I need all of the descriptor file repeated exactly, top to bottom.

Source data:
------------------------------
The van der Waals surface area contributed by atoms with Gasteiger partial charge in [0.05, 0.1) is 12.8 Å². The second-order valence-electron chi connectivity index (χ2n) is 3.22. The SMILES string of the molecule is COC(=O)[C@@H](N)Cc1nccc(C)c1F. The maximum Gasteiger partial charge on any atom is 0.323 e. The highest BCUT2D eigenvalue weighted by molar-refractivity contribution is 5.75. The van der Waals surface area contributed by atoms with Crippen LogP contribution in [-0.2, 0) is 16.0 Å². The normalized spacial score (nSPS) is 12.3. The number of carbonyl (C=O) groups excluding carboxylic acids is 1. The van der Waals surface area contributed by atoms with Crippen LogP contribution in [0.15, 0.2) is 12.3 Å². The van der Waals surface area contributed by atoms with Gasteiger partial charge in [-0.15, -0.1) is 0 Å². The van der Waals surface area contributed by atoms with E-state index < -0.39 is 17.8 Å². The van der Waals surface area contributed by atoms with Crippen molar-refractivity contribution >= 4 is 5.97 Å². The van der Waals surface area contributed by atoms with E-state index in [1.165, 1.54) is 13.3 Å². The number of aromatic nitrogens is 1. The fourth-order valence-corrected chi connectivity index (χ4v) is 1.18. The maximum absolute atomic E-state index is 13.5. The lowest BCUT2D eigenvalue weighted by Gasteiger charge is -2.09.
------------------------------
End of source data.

The van der Waals surface area contributed by atoms with Gasteiger partial charge in [0.05, 0.1) is 12.8 Å². The second-order valence-electron chi connectivity index (χ2n) is 3.22. The SMILES string of the molecule is COC(=O)[C@@H](N)Cc1nccc(C)c1F. The maximum Gasteiger partial charge on any atom is 0.323 e. The highest BCUT2D eigenvalue weighted by molar-refractivity contribution is 5.75. The van der Waals surface area contributed by atoms with Crippen LogP contribution in [-0.2, 0) is 16.0 Å². The normalized spacial score (nSPS) is 12.3. The number of carbonyl (C=O) groups excluding carboxylic acids is 1. The van der Waals surface area contributed by atoms with Crippen LogP contribution in [0.15, 0.2) is 12.3 Å². The van der Waals surface area contributed by atoms with Gasteiger partial charge in [-0.15, -0.1) is 0 Å². The van der Waals surface area contributed by atoms with E-state index < -0.39 is 17.8 Å². The van der Waals surface area contributed by atoms with Crippen molar-refractivity contribution >= 4 is 5.97 Å². The van der Waals surface area contributed by atoms with E-state index in [1.165, 1.54) is 13.3 Å². The number of aromatic nitrogens is 1. The fourth-order valence-corrected chi connectivity index (χ4v) is 1.18. The maximum absolute atomic E-state index is 13.5. The lowest BCUT2D eigenvalue weighted by Gasteiger charge is -2.09.